The following "gecko" tessellation, inspired by similar Escher designs, is based on a hexagonal grid. Notice how each gecko is touching six others.
Not all tessellations repeat. Such a pattern (if it can be called that) is described as "aperiodic." Below are three versions of Penrose Tiling, named after English mathematical physicist Rodger Penrose, who first published such patterns in 1974 at the University of Oxford. These patterns exhibit five-fold symmetry, a property that is not found in any periodic (repeating) pattern.
Medieval Islamic architecture is particularly rich in aperiodic tessellation. The patterns were used in works of art and architecture at least 500 years before they were discovered in the West. An early example is Gunbad-i Qabud, an 1197 tomb tower in Maragha, Iran. According to ArchNet, an online architectural library, the exterior surfaces "are covered entirely with a brick pattern of interlacing pentagons."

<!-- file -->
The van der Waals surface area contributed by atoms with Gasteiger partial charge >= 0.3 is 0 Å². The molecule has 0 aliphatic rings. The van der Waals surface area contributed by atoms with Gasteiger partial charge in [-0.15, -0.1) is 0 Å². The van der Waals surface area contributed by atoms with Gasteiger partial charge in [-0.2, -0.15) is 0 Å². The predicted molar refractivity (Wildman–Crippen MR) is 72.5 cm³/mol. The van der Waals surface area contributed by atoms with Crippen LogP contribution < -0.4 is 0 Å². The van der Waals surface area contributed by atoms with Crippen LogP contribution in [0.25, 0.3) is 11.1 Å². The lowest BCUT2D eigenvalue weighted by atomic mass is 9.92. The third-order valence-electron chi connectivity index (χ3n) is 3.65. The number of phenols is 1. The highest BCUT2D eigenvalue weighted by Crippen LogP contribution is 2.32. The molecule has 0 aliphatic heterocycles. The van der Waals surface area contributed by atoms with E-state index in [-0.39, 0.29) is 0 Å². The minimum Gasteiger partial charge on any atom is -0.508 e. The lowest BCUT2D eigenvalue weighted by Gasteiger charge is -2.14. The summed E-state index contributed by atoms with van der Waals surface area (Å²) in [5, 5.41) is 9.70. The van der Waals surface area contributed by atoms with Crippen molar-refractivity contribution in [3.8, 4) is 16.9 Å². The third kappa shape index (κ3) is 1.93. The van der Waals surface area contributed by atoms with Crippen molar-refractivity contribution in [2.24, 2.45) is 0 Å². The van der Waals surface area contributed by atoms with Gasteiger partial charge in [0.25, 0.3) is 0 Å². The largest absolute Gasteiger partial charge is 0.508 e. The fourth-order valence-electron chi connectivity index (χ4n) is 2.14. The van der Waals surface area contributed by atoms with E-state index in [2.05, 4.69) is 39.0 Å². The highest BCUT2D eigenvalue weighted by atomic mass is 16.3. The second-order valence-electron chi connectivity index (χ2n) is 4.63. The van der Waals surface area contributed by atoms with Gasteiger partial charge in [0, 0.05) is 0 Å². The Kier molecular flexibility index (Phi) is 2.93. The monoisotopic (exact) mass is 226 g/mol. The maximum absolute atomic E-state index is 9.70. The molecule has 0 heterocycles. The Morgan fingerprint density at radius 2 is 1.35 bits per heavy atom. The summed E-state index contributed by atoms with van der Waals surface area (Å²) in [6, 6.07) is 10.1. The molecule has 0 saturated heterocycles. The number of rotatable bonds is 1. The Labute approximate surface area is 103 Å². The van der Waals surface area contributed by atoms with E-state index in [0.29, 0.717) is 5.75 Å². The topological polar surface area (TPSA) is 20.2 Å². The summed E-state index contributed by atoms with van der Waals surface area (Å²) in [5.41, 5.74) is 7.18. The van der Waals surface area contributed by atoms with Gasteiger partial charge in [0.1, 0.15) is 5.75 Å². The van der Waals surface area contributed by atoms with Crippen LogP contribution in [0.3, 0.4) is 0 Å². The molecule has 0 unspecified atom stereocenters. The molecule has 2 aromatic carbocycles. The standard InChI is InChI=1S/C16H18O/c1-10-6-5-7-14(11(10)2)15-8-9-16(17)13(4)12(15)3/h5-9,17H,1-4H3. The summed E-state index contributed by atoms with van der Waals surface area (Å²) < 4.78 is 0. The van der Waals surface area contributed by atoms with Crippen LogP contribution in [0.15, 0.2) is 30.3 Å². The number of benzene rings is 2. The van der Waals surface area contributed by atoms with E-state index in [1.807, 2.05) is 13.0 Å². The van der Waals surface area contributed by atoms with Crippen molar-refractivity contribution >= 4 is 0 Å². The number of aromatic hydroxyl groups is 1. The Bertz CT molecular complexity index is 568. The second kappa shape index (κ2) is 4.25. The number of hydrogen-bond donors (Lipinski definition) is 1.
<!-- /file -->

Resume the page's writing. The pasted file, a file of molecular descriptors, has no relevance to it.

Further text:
The geometries within five-fold symmetrical aperiodic tessellations have become important to the field of crystallography, which since the 1980s has given rise to the study of quasicrystals. According to Peter J. Lu, a physicist at Harvard, metal quasicrystals have "unusually high thermal and electrical resistivities due to the aperiodicity" of their atomic arrangements.
Another set of interesting aperiodic tessellations is spirals. The first such pattern was discovered by Heinz Voderberg in 1936 and used a concave 11-sided polygon (shown on the left). Another spiral tiling was published 1985 by Michael D. Hirschhorn and D.C. Hunt using an irregular pentagon (shown on the right).
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Robert Coolman, PhD, is a teacher and a freelance science writer and is based in Madison, Wisconsin. He has written for Vice, Discover, Nautilus, Live Science and The Daily Beast. Robert spent his doctorate turning sawdust into gasoline-range fuels and chemicals for materials, medicine, electronics and agriculture. He is made of chemicals.